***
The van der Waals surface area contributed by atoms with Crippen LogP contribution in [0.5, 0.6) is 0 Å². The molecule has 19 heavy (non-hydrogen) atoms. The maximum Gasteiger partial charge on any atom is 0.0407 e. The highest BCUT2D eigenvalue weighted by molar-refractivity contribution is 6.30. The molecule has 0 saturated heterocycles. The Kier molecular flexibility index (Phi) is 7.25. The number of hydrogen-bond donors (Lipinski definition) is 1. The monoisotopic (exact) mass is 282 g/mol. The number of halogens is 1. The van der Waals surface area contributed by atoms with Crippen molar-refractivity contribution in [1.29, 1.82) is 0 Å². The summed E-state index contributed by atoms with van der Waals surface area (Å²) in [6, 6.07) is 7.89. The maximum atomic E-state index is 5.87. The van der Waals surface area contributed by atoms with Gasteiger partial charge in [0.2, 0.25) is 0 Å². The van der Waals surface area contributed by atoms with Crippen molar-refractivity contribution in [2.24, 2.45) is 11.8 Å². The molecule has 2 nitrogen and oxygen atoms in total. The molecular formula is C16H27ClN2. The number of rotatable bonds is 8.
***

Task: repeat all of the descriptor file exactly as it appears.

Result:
The van der Waals surface area contributed by atoms with Crippen LogP contribution in [0.5, 0.6) is 0 Å². The molecule has 19 heavy (non-hydrogen) atoms. The maximum Gasteiger partial charge on any atom is 0.0407 e. The highest BCUT2D eigenvalue weighted by molar-refractivity contribution is 6.30. The molecule has 0 saturated heterocycles. The Kier molecular flexibility index (Phi) is 7.25. The number of hydrogen-bond donors (Lipinski definition) is 1. The monoisotopic (exact) mass is 282 g/mol. The number of halogens is 1. The van der Waals surface area contributed by atoms with Crippen molar-refractivity contribution in [1.29, 1.82) is 0 Å². The summed E-state index contributed by atoms with van der Waals surface area (Å²) in [6, 6.07) is 7.89. The maximum atomic E-state index is 5.87. The van der Waals surface area contributed by atoms with Gasteiger partial charge in [0.2, 0.25) is 0 Å². The van der Waals surface area contributed by atoms with Crippen molar-refractivity contribution in [2.24, 2.45) is 11.8 Å². The molecule has 2 nitrogen and oxygen atoms in total. The molecular formula is C16H27ClN2. The number of rotatable bonds is 8.